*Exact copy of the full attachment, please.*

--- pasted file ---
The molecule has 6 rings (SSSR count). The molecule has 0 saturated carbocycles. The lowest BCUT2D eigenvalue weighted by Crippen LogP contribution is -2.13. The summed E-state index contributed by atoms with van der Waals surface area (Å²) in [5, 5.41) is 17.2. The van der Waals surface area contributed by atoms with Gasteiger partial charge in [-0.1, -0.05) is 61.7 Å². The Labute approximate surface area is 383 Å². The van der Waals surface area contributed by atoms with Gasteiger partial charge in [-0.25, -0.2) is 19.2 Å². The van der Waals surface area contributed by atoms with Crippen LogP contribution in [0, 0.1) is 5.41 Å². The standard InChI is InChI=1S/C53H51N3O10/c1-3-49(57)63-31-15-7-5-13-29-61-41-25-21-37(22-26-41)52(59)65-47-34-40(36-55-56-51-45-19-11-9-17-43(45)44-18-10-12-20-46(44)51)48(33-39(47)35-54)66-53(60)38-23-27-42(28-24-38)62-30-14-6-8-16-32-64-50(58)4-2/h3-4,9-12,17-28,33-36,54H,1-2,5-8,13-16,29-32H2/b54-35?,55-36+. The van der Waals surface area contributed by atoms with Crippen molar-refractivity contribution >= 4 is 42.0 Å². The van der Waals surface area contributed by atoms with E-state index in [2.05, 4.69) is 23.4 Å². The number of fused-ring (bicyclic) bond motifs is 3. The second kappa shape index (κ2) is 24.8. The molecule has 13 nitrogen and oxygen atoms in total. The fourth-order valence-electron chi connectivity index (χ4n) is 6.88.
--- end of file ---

The molecule has 6 rings (SSSR count). The molecule has 0 saturated carbocycles. The lowest BCUT2D eigenvalue weighted by Crippen LogP contribution is -2.13. The summed E-state index contributed by atoms with van der Waals surface area (Å²) in [5, 5.41) is 17.2. The van der Waals surface area contributed by atoms with Gasteiger partial charge in [-0.1, -0.05) is 61.7 Å². The Labute approximate surface area is 383 Å². The van der Waals surface area contributed by atoms with Gasteiger partial charge in [-0.25, -0.2) is 19.2 Å². The van der Waals surface area contributed by atoms with Crippen LogP contribution in [0, 0.1) is 5.41 Å². The standard InChI is InChI=1S/C53H51N3O10/c1-3-49(57)63-31-15-7-5-13-29-61-41-25-21-37(22-26-41)52(59)65-47-34-40(36-55-56-51-45-19-11-9-17-43(45)44-18-10-12-20-46(44)51)48(33-39(47)35-54)66-53(60)38-23-27-42(28-24-38)62-30-14-6-8-16-32-64-50(58)4-2/h3-4,9-12,17-28,33-36,54H,1-2,5-8,13-16,29-32H2/b54-35?,55-36+. The van der Waals surface area contributed by atoms with Crippen molar-refractivity contribution >= 4 is 42.0 Å². The van der Waals surface area contributed by atoms with E-state index in [2.05, 4.69) is 23.4 Å². The number of fused-ring (bicyclic) bond motifs is 3. The second kappa shape index (κ2) is 24.8. The molecule has 13 nitrogen and oxygen atoms in total. The fourth-order valence-electron chi connectivity index (χ4n) is 6.88.